(9) The Minister for Industry and Commerce may, on the application of any person appearing to him to be interested or concerned in the use of mechanically propelled vehicles on any particular occasion or in relation to or as part of any particular event, and after referring the matter to and being advised by the advisory body to be established under this section, and if he is satisfied that the proposed order will not be detrimental to the public safety in relation to such occasion or event and is otherwise expedient in the circumstances, by order vary in any manner or wholly suspend, in relation to or for the purpose of such event or occasion, any period which is declared by this section or by any order previously made under this section to be an excessive period for the purposes of this section.
The amendment is precautionary. It is thought that “driving” might be too limited; that, if it turned out that the injury was caused to a person not by negligent driving but by the defective condition of the car that was being driven, under the section as it stands the person might not be able to recover damages.
Mr. O'Kelly: I understood from Deputy Costello that he put down this amendment so as to get a clear statement that the intention was to put the  State, as represented by the Minister for Finance, in exactly the same position as a private person, in so far as he is the owner, as it were, of mechanically driven cars, and might be liable to a claim for damages. I am told that he is, as the Bill stands, in exactly the same position as a private person, and that if this amendment were put in his position would be worsened—that it would put him in a worse position than the private owner, I do not think that is the intention.
36. In page 80, line 32, Section 171 (1), to delete all from the word “damages” to the end of the sub-section and substitute the words “if the injured person has been detained in such hospital for treatment in respect of such injuries or has received in such hospital (whether detained or not detained therein) such treatment in respect of such injuries as is mentioned in the next following sub-section of this section, such damages as are mentioned in this section.”—(Mr. O'Kelly.)
(2) The damages payable under this section to the governing body of a hospital shall, subject to the deduction mentioned in the next following sub-section of this section,  consist of one or both (as the case may require) of the following sums, that is to say:—
(a) where the injured person has been detained in such hospital for treatment in respect of his said injuries, a reasonable sum in respect of such detention not exceeding in any case thirty-five pounds and, subject to that overriding limitation, not exceeding whichever of the following sums is the lesser, that is to say:—
(b) where the injured person has received in such hospital in respect of his said injuries (whether detained or not detained in such hospital) treatment with any electrical or other special apparatus or treatment by means of massage, or treatment of any other such special kind, a reasonable sum in respect of such treatment, but not exceeding in any case fifteen pounds;
(3) There shall be deducted from the damages mentioned in the next foregoing sub-section of this section all (if any) sums paid by or on behalf of the injured person to the governing body of the hospital in respect of the detention and treatment or either of them (as the case may be) in respect of which such damages are payable.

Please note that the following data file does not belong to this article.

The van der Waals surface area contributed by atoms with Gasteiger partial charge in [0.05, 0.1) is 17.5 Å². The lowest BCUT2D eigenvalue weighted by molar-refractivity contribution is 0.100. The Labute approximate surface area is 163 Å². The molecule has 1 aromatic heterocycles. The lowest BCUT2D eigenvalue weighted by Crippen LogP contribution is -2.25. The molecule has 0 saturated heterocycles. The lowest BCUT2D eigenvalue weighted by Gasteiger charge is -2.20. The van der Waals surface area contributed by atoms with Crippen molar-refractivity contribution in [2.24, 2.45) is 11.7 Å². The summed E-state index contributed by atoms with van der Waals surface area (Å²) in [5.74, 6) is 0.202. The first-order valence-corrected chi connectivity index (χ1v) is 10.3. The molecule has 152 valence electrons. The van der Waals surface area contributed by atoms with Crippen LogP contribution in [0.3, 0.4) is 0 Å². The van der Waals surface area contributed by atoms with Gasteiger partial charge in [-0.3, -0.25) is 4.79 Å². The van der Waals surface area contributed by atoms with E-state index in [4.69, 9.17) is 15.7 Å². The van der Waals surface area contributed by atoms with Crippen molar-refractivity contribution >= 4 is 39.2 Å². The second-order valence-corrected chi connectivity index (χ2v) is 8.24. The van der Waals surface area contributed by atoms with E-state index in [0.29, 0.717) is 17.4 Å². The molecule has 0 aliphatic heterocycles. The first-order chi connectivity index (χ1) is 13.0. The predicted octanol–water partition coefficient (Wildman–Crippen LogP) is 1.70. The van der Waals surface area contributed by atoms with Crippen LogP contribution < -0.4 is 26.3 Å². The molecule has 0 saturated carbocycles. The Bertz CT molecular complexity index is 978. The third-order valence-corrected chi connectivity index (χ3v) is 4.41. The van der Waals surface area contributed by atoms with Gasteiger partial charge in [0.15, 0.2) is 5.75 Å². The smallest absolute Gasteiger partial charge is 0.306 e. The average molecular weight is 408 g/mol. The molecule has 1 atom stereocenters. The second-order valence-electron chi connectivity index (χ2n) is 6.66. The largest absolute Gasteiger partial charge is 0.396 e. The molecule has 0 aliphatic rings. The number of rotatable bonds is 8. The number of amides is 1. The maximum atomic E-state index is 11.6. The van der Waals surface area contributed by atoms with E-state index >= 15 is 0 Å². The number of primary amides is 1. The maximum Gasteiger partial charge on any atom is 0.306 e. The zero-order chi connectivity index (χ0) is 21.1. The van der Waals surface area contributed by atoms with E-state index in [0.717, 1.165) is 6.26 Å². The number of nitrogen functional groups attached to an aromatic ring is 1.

On the Committee Stage, Deputy Sir James Craig had an amendment down, and after some discussion it was decided to have an official amendment. As a result we propose this amendment. Deputies will remember that Deputy Sir James Craig's amendment was designed to put a limitation of £25 on the amount to be paid to hospitals. On examination of the  section it will be seen that in its present form it does not carry out that intention. Limit is only imposed in so far as a claim is restricted to any sum that can be paid for maintenance, subject only to the patient having spent a certain time in hospital. In its present form the section is being criticised.
While there is just ground for providing for patients x-ray apparatus, or some similar abnormal and costly methods of treatment, we do not think the same consideration covers ordinary injuries. The section in its present form realises that the premium on motors may be increased, owing to the possibility of unreasonable claims by the hospitals. In order to avoid this possibility this amendment is introduced. Under the amended section the claim will be limited to £35. If, however, special treatment or x-ray treatment is given a reasonable additional sum may be claimed not exceeding £15.
There might be 9d. per day at issue. What is the point of having 9/- or 8/- in the section? What is the use of bringing in a complicated provision of that kind which, as Deputy Mulcahy says, may be seldom availed of and, if it is, would be a nuisance?
Mr. Dillon: They may be very pious people but they are not legislators, and they are certainly not lawyers. Surely the Minister can exercise his own discretion, and will not willingly consent to the insertion of a section  of that character which is vague in the extreme and, where the amount at issue might be 9d. or might be 1½d. It is absurd. Fix a reasonable sum.
Mr. Dillon: Then reduce the 9/- by trying to arrive approximately at what the sum would be. Give a rough figure for cases of accidents, which I hope will not be many. A proviso of that kind strikes me as being bad legislation calculated to promote litigation. I suggest that the Minister should amend it in the Seanad by taking out one clause and revising the other one, if revision is deemed necessary.
In page 80, line 59, Section 171 (3), to delete the word “treatment” and  substitute the words “detention and treatment or either of them,” and to delete all from the word “treatment” in line 61 to the word “treatment” in line 62 and substitute the words “detention and treatment or either of them (as the case may be),” and in line 63, after the word “by” to insert the words “or on behalf of.”—(Mr. O'Kelly.)
In page 81, lines 14 and 15, Section 172, to delete the words “his name and address” and substitute the words “whom such member suspects of having committed any crime or offence or of having been concerned or involved in a collision or other event on a road causing injury to person or property, the name and address of such person. —(Mr. O'Kelly.)
Mr. Good: The only objection I have is to the tendency to rush legislation. On all sides we hear objections to legislation being rushed, and in order to stop Ministers from making it the rule I certainly protest against taking the Final Stage now.